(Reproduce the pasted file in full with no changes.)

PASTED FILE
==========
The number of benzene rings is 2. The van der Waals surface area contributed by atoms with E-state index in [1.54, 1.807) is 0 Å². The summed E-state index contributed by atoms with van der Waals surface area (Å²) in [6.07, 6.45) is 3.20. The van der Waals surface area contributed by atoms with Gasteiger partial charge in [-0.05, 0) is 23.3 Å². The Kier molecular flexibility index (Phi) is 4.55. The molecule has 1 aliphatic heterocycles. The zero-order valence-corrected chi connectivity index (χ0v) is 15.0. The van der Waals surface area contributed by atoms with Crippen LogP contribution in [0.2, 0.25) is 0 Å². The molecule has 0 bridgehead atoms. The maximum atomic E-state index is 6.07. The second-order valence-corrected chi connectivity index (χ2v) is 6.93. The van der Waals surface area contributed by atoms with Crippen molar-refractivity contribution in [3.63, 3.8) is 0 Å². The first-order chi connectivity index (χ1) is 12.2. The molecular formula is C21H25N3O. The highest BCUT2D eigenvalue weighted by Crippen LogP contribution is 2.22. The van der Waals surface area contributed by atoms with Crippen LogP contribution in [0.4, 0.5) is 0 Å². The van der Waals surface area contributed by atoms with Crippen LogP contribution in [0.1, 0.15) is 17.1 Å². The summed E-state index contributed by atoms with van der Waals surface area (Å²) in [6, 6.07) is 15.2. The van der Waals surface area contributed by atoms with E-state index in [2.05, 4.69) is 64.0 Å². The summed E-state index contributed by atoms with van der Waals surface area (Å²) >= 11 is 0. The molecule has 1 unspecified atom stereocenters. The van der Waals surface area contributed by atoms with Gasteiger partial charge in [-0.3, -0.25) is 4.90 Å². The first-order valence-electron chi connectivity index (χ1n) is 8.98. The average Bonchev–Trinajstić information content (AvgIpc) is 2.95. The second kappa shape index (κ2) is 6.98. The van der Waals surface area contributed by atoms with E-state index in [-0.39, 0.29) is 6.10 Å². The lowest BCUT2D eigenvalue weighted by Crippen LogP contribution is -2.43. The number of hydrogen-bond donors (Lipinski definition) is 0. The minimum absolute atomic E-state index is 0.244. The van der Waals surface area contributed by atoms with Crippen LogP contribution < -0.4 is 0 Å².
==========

The number of benzene rings is 2. The van der Waals surface area contributed by atoms with E-state index in [1.54, 1.807) is 0 Å². The summed E-state index contributed by atoms with van der Waals surface area (Å²) in [6.07, 6.45) is 3.20. The van der Waals surface area contributed by atoms with Gasteiger partial charge in [-0.05, 0) is 23.3 Å². The Kier molecular flexibility index (Phi) is 4.55. The molecule has 1 aliphatic heterocycles. The zero-order valence-corrected chi connectivity index (χ0v) is 15.0. The van der Waals surface area contributed by atoms with Crippen LogP contribution in [0.2, 0.25) is 0 Å². The molecule has 0 bridgehead atoms. The maximum atomic E-state index is 6.07. The second-order valence-corrected chi connectivity index (χ2v) is 6.93. The van der Waals surface area contributed by atoms with Crippen molar-refractivity contribution in [3.63, 3.8) is 0 Å². The first-order chi connectivity index (χ1) is 12.2. The molecular formula is C21H25N3O. The highest BCUT2D eigenvalue weighted by Crippen LogP contribution is 2.22. The van der Waals surface area contributed by atoms with Crippen LogP contribution in [0.4, 0.5) is 0 Å². The van der Waals surface area contributed by atoms with Crippen LogP contribution in [0.1, 0.15) is 17.1 Å². The summed E-state index contributed by atoms with van der Waals surface area (Å²) in [6, 6.07) is 15.2. The van der Waals surface area contributed by atoms with E-state index in [2.05, 4.69) is 64.0 Å². The summed E-state index contributed by atoms with van der Waals surface area (Å²) >= 11 is 0. The molecule has 1 unspecified atom stereocenters. The van der Waals surface area contributed by atoms with Gasteiger partial charge in [-0.3, -0.25) is 4.90 Å². The first-order valence-electron chi connectivity index (χ1n) is 8.98. The average Bonchev–Trinajstić information content (AvgIpc) is 2.95. The second kappa shape index (κ2) is 6.98. The van der Waals surface area contributed by atoms with E-state index in [-0.39, 0.29) is 6.10 Å². The lowest BCUT2D eigenvalue weighted by Crippen LogP contribution is -2.43. The number of hydrogen-bond donors (Lipinski definition) is 0. The minimum absolute atomic E-state index is 0.244. The van der Waals surface area contributed by atoms with Crippen LogP contribution < -0.4 is 0 Å².